Great Alaska Shootout Begins New Era Wayne Gretzky Returns To IMG Flames Close To Arena Announcement? 2014 Reader Survey: NHL Katy Perry To Headline Super Bowl Halftime Show Kings Get Salary-Cap Relief For Voynov Bermuda To Host '17 America's Cup Ohno To Host Fan-Focused Speedskating Event Rogers Defends NHL GamePlus Exclusivity NHL Calls For Dismissal Of Concussion Suit
SBD/January 6, 2012/Events and Attractions
Hockey Writers Share Thoughts On Future Of NHL's Winter Classic
Published January 6, 2012
WANT MORE GREAT STORIES LIKE THIS?
CLICK ON ONE OF THESE BUTTONS
CONCERNS ABOUT RATINGS: The TV rating on NBC for the Rangers-Flyers game likely did not hit the numbers the NHL was hoping for Monday. The game drew a 2.1 fast national rating, tying it with the ’10 edition as the lowest-rated Winter Classic contest in the event’s five-year history. The game still ranks as the fifth most-viewed regular-season game since '75, but Seravalli wonders if the event's appeal has begun to fade. “The NHL paired Philadelphia and New York, two out of the top four media markets and two of arguably the best sports towns in America, together and were expecting a ratings bonanza,” he said. “Instead, the NHL found that there is no longer a ton of mystique surrounding two teams playing outside. It has been done before. The outdoor 'spectacle' notion of this event is fleeting.”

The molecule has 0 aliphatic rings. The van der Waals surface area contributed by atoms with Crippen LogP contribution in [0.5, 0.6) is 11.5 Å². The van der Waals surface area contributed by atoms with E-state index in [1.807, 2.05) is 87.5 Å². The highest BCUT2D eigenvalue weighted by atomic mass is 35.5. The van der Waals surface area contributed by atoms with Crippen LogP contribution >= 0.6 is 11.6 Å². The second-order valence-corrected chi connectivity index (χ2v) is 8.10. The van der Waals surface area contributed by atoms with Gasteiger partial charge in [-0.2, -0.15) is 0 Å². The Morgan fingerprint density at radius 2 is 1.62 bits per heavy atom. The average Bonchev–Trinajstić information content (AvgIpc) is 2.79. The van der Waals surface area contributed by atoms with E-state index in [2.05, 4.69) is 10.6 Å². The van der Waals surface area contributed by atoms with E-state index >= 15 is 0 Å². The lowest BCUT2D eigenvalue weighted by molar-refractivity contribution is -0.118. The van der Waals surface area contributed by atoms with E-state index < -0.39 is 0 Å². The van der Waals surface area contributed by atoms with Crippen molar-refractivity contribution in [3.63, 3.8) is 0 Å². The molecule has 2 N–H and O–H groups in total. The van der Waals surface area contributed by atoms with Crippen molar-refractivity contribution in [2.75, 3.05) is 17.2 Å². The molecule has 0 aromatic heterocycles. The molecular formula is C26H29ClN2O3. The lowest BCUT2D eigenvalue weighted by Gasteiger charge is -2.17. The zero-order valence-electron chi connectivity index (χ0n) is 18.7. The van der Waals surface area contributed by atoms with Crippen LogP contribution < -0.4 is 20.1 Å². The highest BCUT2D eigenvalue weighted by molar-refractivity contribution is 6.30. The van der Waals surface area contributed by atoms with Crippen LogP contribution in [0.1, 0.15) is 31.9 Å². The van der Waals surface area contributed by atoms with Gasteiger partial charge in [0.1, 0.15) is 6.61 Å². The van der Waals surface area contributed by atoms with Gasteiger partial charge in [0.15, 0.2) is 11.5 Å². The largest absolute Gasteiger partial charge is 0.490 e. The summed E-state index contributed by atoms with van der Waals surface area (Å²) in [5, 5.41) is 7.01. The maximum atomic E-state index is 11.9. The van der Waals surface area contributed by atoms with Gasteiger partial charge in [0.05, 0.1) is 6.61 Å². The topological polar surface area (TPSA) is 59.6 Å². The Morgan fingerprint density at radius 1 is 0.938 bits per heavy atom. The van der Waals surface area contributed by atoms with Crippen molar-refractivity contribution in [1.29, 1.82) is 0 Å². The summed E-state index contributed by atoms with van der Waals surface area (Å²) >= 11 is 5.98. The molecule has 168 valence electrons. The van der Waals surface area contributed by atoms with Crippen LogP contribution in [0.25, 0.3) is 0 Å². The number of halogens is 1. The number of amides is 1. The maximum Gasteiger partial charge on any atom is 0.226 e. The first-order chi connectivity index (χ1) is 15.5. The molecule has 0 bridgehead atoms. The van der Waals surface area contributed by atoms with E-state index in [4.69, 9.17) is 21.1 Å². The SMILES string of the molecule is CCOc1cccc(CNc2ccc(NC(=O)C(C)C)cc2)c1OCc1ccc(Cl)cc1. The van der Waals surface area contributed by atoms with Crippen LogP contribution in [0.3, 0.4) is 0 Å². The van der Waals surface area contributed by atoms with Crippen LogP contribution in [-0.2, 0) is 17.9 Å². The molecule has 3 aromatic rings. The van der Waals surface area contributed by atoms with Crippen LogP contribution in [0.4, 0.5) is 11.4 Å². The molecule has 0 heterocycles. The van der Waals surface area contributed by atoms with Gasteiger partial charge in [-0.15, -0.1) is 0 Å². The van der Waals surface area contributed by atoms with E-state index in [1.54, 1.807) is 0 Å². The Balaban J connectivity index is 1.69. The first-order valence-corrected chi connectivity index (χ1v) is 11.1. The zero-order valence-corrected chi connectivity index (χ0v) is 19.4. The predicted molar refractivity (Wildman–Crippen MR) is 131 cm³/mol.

DETROIT NEXT? Rumors have circulated that the Red Wings will be the next team to host the game. LeBrun said, “Detroit, an Original Six club with avid fan base, would be a great choice for next year.” He said he would also like to see games in Minnesota, Denver and Yankee Stadium, once the Pinstripe Bowl’s contract at the venue expires. LeBrun noted the Maple Leafs have their 100th anniversary celebration "coming up in four-five years (and) I think a game in Toronto would make sense.” When choosing venues, the Boston Globe’s Kevin Paul Dupont said he would suggest the NHL “target any arena where a good amount … of the seats are at least 10 feet above ice level.” After attending the games held at Wrigley Field and Fenway Park, he said the league should probably consider football stadiums more strongly than baseball venues because ballparks "are borderline horrid watching venues." He said, "So many of those seats are barely above ice level that the in-stadium, or in-ballpark, viewing, by my measure, is deplorable.” However, if the NHL does decide to use baseball stadiums, Dupont suggested it “would be better in these huge ballparks to build bleachers on one side of the rink, and maybe put 3,000 or 4,000 (spectators) in those bleachers.”